The world of art faced with becoming a group of salaried workers The case of jazz musicians in France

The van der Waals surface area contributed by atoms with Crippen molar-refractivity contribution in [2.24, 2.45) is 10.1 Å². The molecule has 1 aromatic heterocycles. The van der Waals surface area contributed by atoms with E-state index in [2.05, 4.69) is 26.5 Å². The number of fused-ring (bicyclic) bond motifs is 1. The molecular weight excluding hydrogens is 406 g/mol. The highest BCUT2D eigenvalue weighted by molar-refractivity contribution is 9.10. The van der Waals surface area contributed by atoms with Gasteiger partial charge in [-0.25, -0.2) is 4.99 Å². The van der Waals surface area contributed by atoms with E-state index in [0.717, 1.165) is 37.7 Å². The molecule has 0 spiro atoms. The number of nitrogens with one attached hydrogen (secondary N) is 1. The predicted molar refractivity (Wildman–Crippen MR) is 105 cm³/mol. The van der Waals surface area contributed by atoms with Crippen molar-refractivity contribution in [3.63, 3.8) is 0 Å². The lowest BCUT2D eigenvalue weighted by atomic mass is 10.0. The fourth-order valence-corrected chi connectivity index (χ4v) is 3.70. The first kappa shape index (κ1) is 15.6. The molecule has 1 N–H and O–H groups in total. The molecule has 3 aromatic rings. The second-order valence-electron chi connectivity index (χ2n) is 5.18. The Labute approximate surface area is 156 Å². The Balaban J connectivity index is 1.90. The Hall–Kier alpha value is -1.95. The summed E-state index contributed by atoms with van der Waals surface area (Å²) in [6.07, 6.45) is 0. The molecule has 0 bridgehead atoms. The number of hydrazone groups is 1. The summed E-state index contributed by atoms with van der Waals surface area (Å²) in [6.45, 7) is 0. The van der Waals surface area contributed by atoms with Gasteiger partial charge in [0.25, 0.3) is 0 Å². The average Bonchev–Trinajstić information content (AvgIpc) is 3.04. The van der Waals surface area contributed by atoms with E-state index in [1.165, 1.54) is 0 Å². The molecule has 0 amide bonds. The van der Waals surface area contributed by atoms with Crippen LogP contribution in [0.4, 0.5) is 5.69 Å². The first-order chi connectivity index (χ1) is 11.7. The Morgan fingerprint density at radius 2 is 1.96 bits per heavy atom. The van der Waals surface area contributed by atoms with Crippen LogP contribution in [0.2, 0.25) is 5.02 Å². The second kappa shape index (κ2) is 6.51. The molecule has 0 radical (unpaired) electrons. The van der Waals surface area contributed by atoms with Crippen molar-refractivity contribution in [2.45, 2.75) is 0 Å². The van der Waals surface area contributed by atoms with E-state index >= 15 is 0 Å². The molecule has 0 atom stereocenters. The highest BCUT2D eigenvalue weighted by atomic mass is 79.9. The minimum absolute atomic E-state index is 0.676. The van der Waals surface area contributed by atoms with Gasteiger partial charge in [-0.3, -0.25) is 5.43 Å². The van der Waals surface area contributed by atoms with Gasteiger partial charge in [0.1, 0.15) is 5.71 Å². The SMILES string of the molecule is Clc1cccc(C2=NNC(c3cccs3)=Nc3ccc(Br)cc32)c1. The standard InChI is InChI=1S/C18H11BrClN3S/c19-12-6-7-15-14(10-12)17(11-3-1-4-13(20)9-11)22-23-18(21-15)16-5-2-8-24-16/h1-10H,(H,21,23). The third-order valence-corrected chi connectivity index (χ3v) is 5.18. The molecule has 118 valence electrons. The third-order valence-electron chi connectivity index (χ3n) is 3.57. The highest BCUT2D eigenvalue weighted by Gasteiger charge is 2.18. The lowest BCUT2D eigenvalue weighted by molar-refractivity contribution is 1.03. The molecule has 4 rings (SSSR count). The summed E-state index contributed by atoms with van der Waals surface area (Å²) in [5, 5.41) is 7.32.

Following the example of other professionals in the field of live entertainment, jazz musicians in France have been progressively integrated into the salaried-worker group since the end of the 1960s. This integration has altered their standard of living and working conditions and has eased out the stereotypes that used to reign in this sector. On the one hand there is the traditional model, associated with jazz clubs, where musicians were under strict social control from their peers making them adopt a sort of « deviant conformism » (alcohol, drugs, undeclared work), and on the other hand, there is an emerging model, characterized by atypical salaried workers, where the variety and the instability of contracts, limited by unemployment insurance, increases the autonomy of musicians, encouraging them to diversify their activities in particular towards teaching and organizing. Together with the strong increase in subsidized activity where assistance is given to isolated, short-term projects rather than to long-term development of production and distribution structures, this new model encourages more people to join the profession to a point where this work sector is now over-populated. This explains why in many cases the less famous musicians keep two activites going over a long period of time. To sum up, this new model runs the risk of trivializing the activity of these musicians turning it into a sort of « musical service ».